Matisse gives the observer the original coloured paper to play with.

The rectangular shapes (that are sometimes just torn by his hand, rough hewn) are offered for you to cut: “sculpt” whatever way you may fancy.

Matisse sets out the rules of colour harmony.

Matisse believed that colours that surrounded him during the last years of his life were the ones that provided the best harmony. The colours of the Mediterranean:

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And indeed, in an average Mediterranean view, you’d get two or three pairs of complimentary colours, which our brain interprets as representative of natural harmony.

Source

Source

Matisse sets out the rules of compositional harmony.

Compositional harmony is about the equilibrium, the movement, and the rhythm in an artwork.

  1. The snail is a synonym of harmony because its shell is based on the Golden Ratio.
  2. The snail carries its home on itself, it is self-sufficient, and does not think twice before crawling away on an adventure. A harmonious retreat should be similarly self-sufficient.

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I’ve introduced a spiral that is a common visualization for the Golden Ratio in the Snail. You can see that the rectangles fit nicely into it, with the top one just sitting comfy there, in its golden-rationed corner.

The Golden Ratio, also called the Divine Proportion, is important here not just because it helps to create a nice balance. Our Universe is constructed according to golden-ratio rules. As you, the observer, are about to begin your own creation process, Matisse provides you with the main principle by which to do it.

If we draw a vertical line in the middle, we’ll see that three rectangles are on the right, three on the left and another three sit on the vertical line, creating a perfect balance.

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It is a balance like that:
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When you feel like this:
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Now you can realize how surprised I was to read that Tate curators saw people dancing in The Snail. The way Matisse organized the composition does not support this claim.

Why did Matisse confine his rectangles in an orange coloured frame?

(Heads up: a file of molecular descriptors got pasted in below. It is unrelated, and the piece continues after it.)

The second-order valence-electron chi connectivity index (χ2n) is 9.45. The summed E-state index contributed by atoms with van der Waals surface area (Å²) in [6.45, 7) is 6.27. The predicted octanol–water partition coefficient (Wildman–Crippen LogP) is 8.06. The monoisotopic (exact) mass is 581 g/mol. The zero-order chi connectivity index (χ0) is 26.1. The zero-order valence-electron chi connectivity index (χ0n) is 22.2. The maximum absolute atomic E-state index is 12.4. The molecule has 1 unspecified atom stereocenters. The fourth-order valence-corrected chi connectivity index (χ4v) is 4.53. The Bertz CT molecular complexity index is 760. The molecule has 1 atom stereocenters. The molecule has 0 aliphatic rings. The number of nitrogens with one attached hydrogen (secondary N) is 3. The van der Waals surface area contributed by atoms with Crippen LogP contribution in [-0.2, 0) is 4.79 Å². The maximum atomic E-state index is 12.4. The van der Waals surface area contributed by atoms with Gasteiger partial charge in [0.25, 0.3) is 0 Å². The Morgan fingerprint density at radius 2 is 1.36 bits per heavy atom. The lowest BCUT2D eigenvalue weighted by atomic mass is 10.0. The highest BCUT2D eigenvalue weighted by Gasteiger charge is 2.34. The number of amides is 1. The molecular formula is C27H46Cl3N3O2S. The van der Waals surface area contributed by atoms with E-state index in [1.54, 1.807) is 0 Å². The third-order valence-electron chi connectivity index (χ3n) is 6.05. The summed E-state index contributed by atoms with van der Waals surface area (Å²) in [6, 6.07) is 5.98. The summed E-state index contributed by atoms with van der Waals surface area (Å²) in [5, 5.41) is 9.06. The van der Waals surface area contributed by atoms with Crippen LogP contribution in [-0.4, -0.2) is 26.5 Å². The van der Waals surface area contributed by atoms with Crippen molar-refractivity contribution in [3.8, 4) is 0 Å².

A good retreat must have boundaries, which prevent good things on the inside from getting out and bad things on the outside from falling in. It must be a closed ecosystem, self-sufficient like a snail.

Why is the boundary orange in colour?

It is solid terracotta material that can hold things together without creating the impression of a prison. We wouldn’t want the wall of our retreat to be totally impregnable (like, dull brown, or sizzlingly hot red, or black iron), we want them warm and friendly to us and to our theoretically possible guests.

Matisse offers the observer to play god (not become one).

Why did Matisse include black and leave white in The Snail?

Because black is the sum of all colours and white is the absence of colour, if you think of colour as a pigment. If you think of colour as a wave-length, black and white switch places.

Matisse wants to guide the observer in his or her creative efforts, but he doesn’t want to confine them to a few predefined colours or shapes. They can extract whatever they want from black or white.

The black square is cut almost in half by the red vertical line. Its right half is slightly bigger, but that is done because there is a deep blue slab at the bottom, so the black is tipped slightly to the right to counter-weight the blue. The area of white colour is also equal on the right and on the left. That anchors the overall balance as well.

Matisse wanted retreats that you’d create to be a moral sanctuary as well.